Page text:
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Teaching vocabulary and preparing for reading

Children with Down’s syndrome are strong visual learners. Using visual strategies such as Makaton signs and pictures to teach vocabulary can really help as they make language more visual. This enables children to overcome difficulties they may have learning language from just listening. Specific vocabulary teaching should occur alongside natural everyday opportunities to hear and practise single words and signs.

When to start

You can begin to teach vocabulary when your child is:

  • Ready to learn their first words
  • Showing an understanding of objects and what they do
  • Trying to babble and communicate using simple gestures

This is usually around 18 months of age.


Some families have found the DSE See and Learn language and learning packs or apps useful resources.

You could also use the 100 word check list and picture cards provided by your speech and language therapist.

Picture Card Activities

Stage 1 – Looking at the pictures

  • Spend time with your child looking, naming and signing the pictures. You may like to begin by choosing a small number of words to focus on, for example, food words, animals or transport words.
  • As well as looking at the picture cards, reinforce the same words and signs when you are playing with your child or during everyday activities.
  • It is also a good idea at this stage to encourage your child to practise matching objects together (object-object matching). Using one of the words you have been practising, say and sign the word, for example, ‘ball’ and show your child the object. Encourage and help your child to then find another one, in this example another ball, from a small selection.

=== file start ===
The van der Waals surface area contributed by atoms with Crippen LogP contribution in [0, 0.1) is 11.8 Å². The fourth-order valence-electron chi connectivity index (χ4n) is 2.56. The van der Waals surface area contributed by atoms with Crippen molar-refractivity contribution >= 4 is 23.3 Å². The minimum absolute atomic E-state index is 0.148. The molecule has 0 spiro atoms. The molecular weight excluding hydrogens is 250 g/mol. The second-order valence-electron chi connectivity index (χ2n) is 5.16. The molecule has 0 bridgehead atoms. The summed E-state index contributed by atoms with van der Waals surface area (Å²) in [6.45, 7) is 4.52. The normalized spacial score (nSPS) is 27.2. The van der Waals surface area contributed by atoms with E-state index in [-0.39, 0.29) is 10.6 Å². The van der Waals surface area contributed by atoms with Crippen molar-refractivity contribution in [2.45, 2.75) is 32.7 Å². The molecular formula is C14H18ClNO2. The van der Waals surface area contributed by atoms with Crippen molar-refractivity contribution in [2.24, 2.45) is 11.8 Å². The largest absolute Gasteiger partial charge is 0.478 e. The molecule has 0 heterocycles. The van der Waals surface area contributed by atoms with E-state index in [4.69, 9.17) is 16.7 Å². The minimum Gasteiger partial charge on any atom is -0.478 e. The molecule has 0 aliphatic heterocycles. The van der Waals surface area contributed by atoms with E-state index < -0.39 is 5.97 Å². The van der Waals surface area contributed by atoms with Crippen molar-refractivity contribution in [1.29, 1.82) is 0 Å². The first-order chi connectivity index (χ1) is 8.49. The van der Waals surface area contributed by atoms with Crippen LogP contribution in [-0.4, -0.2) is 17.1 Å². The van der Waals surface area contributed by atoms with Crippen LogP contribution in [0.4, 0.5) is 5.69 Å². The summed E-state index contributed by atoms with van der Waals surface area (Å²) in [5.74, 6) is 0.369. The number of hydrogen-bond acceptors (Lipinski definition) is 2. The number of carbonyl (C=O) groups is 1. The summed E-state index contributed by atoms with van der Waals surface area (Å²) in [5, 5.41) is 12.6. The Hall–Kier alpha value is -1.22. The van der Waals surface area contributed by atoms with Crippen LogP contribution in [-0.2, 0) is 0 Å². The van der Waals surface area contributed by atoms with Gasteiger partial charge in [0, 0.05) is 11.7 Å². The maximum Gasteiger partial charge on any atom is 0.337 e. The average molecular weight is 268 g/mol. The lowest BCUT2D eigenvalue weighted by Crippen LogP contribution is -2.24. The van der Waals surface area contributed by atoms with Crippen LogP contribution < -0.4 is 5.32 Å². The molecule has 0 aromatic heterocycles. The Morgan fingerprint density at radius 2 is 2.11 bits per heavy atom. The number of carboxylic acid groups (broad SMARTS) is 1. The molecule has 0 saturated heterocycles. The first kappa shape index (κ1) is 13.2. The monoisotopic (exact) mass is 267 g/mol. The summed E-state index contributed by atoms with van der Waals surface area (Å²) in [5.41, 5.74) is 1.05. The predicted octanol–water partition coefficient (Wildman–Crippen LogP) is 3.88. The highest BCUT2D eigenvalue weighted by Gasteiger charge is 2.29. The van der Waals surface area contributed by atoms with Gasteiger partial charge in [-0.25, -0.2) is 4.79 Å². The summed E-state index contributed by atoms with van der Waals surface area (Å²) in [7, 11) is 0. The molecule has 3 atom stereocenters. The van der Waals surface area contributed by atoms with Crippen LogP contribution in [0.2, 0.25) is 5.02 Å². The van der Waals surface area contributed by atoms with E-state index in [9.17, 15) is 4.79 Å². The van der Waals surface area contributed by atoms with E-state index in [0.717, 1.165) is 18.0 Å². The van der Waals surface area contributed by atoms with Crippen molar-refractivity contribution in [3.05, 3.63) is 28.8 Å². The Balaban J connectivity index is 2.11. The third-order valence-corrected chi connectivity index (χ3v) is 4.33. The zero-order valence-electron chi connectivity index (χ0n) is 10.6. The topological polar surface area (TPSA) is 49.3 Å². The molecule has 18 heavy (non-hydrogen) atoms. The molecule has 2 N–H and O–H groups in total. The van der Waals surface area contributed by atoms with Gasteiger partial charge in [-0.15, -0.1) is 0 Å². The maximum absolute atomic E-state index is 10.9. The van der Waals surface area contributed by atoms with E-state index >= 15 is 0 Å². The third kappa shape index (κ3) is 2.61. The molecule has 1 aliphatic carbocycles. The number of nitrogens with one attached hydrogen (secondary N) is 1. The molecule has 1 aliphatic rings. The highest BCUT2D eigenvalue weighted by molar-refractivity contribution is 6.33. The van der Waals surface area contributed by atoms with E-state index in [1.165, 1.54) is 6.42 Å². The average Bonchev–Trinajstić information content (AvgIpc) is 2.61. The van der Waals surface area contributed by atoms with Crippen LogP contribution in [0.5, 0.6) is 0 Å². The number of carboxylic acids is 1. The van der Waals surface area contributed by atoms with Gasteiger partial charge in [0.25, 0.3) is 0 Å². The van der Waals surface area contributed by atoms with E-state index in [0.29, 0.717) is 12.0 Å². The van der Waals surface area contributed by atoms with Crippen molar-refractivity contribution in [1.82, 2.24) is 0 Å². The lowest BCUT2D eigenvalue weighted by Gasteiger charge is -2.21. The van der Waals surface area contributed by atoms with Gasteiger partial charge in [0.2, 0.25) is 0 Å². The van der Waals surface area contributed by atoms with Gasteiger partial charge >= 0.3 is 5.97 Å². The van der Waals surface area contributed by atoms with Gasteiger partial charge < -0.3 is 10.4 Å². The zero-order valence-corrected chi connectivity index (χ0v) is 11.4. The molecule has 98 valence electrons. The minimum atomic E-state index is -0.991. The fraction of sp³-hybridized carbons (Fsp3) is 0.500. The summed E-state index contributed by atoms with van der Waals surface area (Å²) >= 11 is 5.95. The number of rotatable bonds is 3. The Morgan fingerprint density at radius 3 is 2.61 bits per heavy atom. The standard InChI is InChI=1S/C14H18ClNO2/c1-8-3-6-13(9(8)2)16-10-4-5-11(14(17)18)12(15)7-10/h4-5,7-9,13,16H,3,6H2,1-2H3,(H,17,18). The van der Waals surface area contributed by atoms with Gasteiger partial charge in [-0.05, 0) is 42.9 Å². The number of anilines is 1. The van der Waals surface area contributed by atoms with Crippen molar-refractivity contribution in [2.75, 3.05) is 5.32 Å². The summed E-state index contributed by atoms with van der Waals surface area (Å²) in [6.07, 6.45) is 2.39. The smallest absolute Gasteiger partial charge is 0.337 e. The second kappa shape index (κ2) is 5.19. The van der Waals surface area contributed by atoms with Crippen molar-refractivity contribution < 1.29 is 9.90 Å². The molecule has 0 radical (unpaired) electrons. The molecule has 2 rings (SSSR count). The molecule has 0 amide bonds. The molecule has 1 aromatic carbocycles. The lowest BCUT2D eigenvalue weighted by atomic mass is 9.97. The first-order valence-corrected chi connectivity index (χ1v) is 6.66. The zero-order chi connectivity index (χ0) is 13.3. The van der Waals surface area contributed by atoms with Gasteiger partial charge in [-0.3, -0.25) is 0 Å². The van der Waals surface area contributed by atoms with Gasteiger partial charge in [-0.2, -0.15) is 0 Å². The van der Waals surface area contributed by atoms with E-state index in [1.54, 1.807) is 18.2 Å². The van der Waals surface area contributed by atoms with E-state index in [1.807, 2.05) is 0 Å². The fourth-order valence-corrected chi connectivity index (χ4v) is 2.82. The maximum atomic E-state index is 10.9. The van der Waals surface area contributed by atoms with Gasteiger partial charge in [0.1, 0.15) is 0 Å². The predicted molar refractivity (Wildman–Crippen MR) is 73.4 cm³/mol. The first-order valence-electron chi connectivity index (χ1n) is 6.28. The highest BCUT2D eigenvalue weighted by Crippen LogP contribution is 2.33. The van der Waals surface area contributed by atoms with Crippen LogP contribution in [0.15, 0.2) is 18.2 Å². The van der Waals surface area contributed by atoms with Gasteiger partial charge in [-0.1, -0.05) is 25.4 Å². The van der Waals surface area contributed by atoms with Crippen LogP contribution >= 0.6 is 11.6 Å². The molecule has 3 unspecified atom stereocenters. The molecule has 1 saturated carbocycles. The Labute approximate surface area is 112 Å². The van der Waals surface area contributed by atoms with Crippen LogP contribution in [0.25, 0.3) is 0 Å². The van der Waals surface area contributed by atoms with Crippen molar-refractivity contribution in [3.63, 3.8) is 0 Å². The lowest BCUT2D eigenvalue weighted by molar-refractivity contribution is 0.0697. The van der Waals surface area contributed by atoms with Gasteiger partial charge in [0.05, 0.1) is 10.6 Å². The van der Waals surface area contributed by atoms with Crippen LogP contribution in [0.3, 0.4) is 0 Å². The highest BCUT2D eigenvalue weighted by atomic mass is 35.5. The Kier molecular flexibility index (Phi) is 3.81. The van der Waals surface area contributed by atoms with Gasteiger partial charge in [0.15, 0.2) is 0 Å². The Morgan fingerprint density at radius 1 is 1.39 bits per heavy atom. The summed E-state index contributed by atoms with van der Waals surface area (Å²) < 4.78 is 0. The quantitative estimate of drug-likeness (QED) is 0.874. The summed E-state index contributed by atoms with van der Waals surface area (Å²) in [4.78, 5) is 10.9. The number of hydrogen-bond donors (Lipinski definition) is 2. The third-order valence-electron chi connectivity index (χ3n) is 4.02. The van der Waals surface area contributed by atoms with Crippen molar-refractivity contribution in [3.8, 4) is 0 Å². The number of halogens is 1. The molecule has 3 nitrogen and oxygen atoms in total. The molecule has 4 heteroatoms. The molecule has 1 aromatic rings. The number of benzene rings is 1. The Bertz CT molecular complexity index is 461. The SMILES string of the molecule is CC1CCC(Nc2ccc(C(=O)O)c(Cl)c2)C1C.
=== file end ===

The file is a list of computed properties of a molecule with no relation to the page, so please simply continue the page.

Stage 2 – Matching the pictures

  • Once your child is familiar with the picture cards you have chosen to look at, the next step would be to encourage your child to match two of the pictures together from a small selection. You could do this by playing simple lotto games or looking at a picture book with your child. Encourage your child to look at the pictures in the book, then find a matching picture from a small selection that you have out in front of them.

Stage 3 – Selecting pictures

  • Once your child is able to match pictures together, encourage your child to listen and observe a word you say and sign and then select the correct corresponding picture from a small choice.

Stage 4 – Naming pictures

  • Help your child to practise saying and signing the correct words for the vocabulary pictures you have been working with.

Please note:

Your speech and language therapist can help you identify which stage your child should be working at and give you ideas as to how to carry the activities out with your child and keep it fun.

Contact us

For more information please contact the Speech and Language Therapy Service at Ryegate Children’s Centre on 0114 271 7617.

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Please note: this is a generic information sheet relating to care at Sheffield Children’s NHS FT. These details may not reflect treatment at other hospitals. This information is not intended as a substitute for professional medical care. Always follow your healthcare professionals’ instructions. If this resource relates to medicines, please read it alongside the medicine manufacturer’s patient information leaflet. If this information has been translated into another language from English, efforts have been made to maintain accuracy, but there may still be some translation errors. If you are unsure about any of the guidance in this resource or have specific questions about how it relates to your child, always ask your healthcare professional for further advice.

Resource number: SL121

Resource Type: Article

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